A few months ago, Punch Bowl Social faced some obstacles with landlord agreements. Has that continued to be a challenge?
THOMPSON: I think landlord situations are fluid for most in the restaurant industry. If landlords had better options, they would have already evicted all of us and signed new leases. They don't. There hasn't been enough demand. Most restaurant companies are still negotiating what the go-forward plan is with their landlords, and we very quickly determined we were not going to come to terms with [some of our landlords], and we shook hands and parted ways... I won't be part of any of the decisions on whether any more stay open or close. But I want to say that Punch Bowl has a senior lender that was sort of the first to make a move in the COVID-19 world to protect themselves. But we worked extremely constructively with our senior lender through this process. And I take my hat off to them... there are certain landlords that we've been working with that I applaud, that have a macro-perspective on this situation, they're not just trying to ratchet up their position.
Has the company chosen your successor?
THOMPSON: No. The company has a developed executive team that I'm leaving there... I won't be a part of [what the board decides] because I'm resigning from the board as well. The board will decide who needs to be put into place to sort of guide it through, because we're not out of COVID-19 yet. Who may be the right CEO next year may not be the right leader this year.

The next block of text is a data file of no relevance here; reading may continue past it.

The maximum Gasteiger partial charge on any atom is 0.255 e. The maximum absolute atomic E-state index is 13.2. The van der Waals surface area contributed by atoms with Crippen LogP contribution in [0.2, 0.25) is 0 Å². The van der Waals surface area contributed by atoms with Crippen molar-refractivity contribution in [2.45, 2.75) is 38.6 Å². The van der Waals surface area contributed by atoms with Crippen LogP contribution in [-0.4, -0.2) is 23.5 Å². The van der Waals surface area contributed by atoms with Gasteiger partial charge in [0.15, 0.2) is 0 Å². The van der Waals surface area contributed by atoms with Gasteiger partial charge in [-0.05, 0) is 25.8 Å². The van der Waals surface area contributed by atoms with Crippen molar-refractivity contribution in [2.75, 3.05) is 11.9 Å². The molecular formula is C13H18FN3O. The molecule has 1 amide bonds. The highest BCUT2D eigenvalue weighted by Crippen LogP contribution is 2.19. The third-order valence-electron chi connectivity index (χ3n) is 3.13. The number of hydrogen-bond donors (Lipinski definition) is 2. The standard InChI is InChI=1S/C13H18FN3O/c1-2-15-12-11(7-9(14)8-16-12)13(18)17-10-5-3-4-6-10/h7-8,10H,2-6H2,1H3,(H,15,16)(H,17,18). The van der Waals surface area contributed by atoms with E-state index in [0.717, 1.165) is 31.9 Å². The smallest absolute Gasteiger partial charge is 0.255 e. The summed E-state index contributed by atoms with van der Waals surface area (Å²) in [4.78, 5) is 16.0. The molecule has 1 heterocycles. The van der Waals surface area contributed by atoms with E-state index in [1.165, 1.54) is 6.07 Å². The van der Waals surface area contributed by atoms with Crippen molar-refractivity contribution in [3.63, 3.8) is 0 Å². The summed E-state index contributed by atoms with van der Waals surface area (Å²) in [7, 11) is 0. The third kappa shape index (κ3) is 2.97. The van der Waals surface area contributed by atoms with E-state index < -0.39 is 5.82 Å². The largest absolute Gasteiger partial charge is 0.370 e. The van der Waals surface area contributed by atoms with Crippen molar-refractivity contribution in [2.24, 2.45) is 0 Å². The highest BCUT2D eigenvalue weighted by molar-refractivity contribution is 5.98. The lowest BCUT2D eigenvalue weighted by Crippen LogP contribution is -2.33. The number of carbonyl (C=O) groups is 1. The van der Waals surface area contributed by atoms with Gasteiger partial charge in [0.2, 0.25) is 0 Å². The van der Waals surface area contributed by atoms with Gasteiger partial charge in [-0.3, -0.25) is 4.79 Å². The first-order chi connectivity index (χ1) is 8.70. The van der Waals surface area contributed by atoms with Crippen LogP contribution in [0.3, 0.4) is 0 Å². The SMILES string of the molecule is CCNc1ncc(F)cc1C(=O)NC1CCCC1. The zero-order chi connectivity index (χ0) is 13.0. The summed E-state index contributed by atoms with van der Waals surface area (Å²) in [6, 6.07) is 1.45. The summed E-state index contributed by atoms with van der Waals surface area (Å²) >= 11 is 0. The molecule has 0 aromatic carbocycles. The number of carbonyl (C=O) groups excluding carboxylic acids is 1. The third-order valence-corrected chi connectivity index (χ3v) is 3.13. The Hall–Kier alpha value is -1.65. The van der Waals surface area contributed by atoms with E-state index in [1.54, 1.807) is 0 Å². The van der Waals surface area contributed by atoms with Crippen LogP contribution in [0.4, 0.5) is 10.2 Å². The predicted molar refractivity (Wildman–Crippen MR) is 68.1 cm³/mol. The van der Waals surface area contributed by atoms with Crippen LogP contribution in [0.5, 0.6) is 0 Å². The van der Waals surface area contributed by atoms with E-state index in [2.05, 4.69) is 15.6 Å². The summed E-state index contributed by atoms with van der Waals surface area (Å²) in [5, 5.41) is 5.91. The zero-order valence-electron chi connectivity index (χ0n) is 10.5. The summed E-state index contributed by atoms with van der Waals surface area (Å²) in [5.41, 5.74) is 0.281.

Any last thoughts on your time at Punch Bowl Social?
THOMPSON: I guess my parting thought is I created Punch Bowl Social during the Great Recession... I guess this is the Great Pandemic that has caused the second Great Recession. My point is that great things can come out of the eye of the storm. If I brought Punch Bowl out of the Great Recession, these products from Thompson Growth Group can come out of this global pandemic. There's no doubt that loved ones have been lost across the world, and this is a terrible situation. But I am incapable of only seeing the downside. And I think it helps us all emotionally and psychologically to try and figure out what good can come out of it... I think we all as leaders need to sort of build hope for those around this, and this is in part what I'm trying to do. This is not a dark day with me leaving Punch Bowl. This is a positive day because I'm starting something new, and I'm gonna hire a whole new group of people, create new jobs, new economic opportunities and enthusiasm for modernizing the restaurant space. That's how I see it.